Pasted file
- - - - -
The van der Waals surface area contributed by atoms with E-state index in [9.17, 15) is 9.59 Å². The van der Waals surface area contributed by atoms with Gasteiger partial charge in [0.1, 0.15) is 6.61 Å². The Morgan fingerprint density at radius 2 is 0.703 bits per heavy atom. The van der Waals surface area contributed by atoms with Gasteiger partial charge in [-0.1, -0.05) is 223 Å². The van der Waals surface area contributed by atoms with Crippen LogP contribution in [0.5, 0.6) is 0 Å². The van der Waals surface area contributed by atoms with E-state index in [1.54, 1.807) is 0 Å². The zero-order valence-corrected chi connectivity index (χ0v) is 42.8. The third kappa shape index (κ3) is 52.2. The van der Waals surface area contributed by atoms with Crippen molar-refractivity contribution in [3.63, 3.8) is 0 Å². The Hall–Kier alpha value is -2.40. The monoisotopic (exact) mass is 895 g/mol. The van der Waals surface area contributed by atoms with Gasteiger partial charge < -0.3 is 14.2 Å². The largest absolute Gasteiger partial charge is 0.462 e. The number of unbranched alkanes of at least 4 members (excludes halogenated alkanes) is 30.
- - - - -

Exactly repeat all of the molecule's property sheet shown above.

The van der Waals surface area contributed by atoms with E-state index in [9.17, 15) is 9.59 Å². The van der Waals surface area contributed by atoms with Gasteiger partial charge in [0.1, 0.15) is 6.61 Å². The Morgan fingerprint density at radius 2 is 0.703 bits per heavy atom. The van der Waals surface area contributed by atoms with Gasteiger partial charge in [-0.1, -0.05) is 223 Å². The van der Waals surface area contributed by atoms with Crippen LogP contribution in [0.5, 0.6) is 0 Å². The van der Waals surface area contributed by atoms with E-state index in [1.54, 1.807) is 0 Å². The zero-order valence-corrected chi connectivity index (χ0v) is 42.8. The third kappa shape index (κ3) is 52.2. The van der Waals surface area contributed by atoms with Crippen molar-refractivity contribution in [3.63, 3.8) is 0 Å². The Hall–Kier alpha value is -2.40. The monoisotopic (exact) mass is 895 g/mol. The van der Waals surface area contributed by atoms with Gasteiger partial charge < -0.3 is 14.2 Å². The largest absolute Gasteiger partial charge is 0.462 e. The number of unbranched alkanes of at least 4 members (excludes halogenated alkanes) is 30.